My Genealogical DNA Test Experience Part 2 – My First Look at the Matches

My test arrived after about 10 days and it took me a few days to open and complete it, because I was a bit nervous.  I watched a Youtube video on how to do it which helped.  As it happened, all went smoothly.  I sent the test in but must have put something dicey on the customs declaration because they did not receive it for five weeks.  However, the day came when the order history showed that it had been received, then batched.  It was going to take 5-7 weeks to process.

At about this time I began to read the forum posts.  Initially I intended to post in them, but I found several message threads where someone had been rather cutting in response to what seemed like an innocent question.  I decided I didn’t want that to happen to me so I simply read through, hoping to gain hints.

The process time dropped to 4-6 weeks, then 3-5, then suddenly it was there three weeks early!  I received a very brief email saying I had matches. I logged in and found that my Family Finder results were there, and the MTDNA had some time to process yet.

At first, it all looked quite straightforward.  I clicked on ‘Matches’ and it took me to them.  I had 21 pages of them!  I scrolled through from page to page, becoming familiar with the format, with the way to view my matches’ profiles, ancestor names and gedcoms.  Then I discovered the chromosome browser and spent some time acquainting myself with 22 chromosomes plus an X chromosome.  It was all very pretty and very satisfying.  However, I then settled down to view the connection.  This was when the confusion began.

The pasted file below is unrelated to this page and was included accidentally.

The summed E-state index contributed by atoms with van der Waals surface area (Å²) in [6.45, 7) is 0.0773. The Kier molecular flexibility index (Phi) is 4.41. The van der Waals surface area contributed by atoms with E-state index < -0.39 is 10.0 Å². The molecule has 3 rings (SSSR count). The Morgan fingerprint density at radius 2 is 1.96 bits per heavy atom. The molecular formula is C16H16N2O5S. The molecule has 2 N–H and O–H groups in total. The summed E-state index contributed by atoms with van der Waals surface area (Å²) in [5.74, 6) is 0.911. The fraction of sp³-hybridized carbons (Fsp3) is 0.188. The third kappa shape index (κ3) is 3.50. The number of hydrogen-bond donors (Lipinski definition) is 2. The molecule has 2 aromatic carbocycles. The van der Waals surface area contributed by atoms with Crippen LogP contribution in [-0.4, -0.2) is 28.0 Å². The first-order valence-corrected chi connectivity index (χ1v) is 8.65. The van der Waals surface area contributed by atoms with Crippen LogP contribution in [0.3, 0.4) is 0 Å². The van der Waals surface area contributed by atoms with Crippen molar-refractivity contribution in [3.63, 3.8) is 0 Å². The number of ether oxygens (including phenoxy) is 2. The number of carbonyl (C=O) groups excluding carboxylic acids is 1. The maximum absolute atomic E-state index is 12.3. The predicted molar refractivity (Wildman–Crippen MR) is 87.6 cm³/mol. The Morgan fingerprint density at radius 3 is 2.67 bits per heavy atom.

Across 21 pages of matches, only about half of them had surnames listed and about a quarter had gedcoms.  Of course, I first concentrated on them.  I began viewing gedcoms in search of my ancestor names.  Nobody had them.

Nobody!  Not a common name, not a common location – nothing even close.  A lot of them were in the United States and the one common factor was the states of North Carolina and Virginia.  This was a location which they shared with each other, not with me.  I had NO connection that I knew of with the United States, certainly not within the last 5-6 generations.  However, nobody shared a surname. I found this perplexing but guessed that a sister of some long-distant ancestor of mine had married someone I hadn’t discovered and emigrated to the United States.  It made sense.  It still makes some sense. That must have happened for some of my ancestors.

Then I read the helpful book which FTDNA provides and settled in for a more informed look through.  I had four matches at 2nd-4th cousin level, one of which was a nice 93 cM total with a few longish segments.  This was my closest match.  Longest block was 34 cM.  I’ll call him John Samuelson which is a very long way from his real name. He provided a gedcom in which I found a single name which matched my ancestors.  Of course, one name is all you need and this one was a brickwall so I was rather excited.

Just to be clear, I will not be using a single real name in this blog for my matches or other living people – but the long-deceased ancestor names will be accurate.

My second match was Jennifer Harrison with a distance of 47.6 cM and longest block 21 cM. No details provided in either profile or ancestor surnames, and no gedcom.

Next was Cecilia Williams, matching with 54 cM and longest block 18 cM.  No details provided but a photograph attached and she looked friendly.

Last was Jacqueline Rhodes, we shared 49 cM with longest block 16.5 cM.  Once again, no details provided.

So I did as was recommended and emailed them all.

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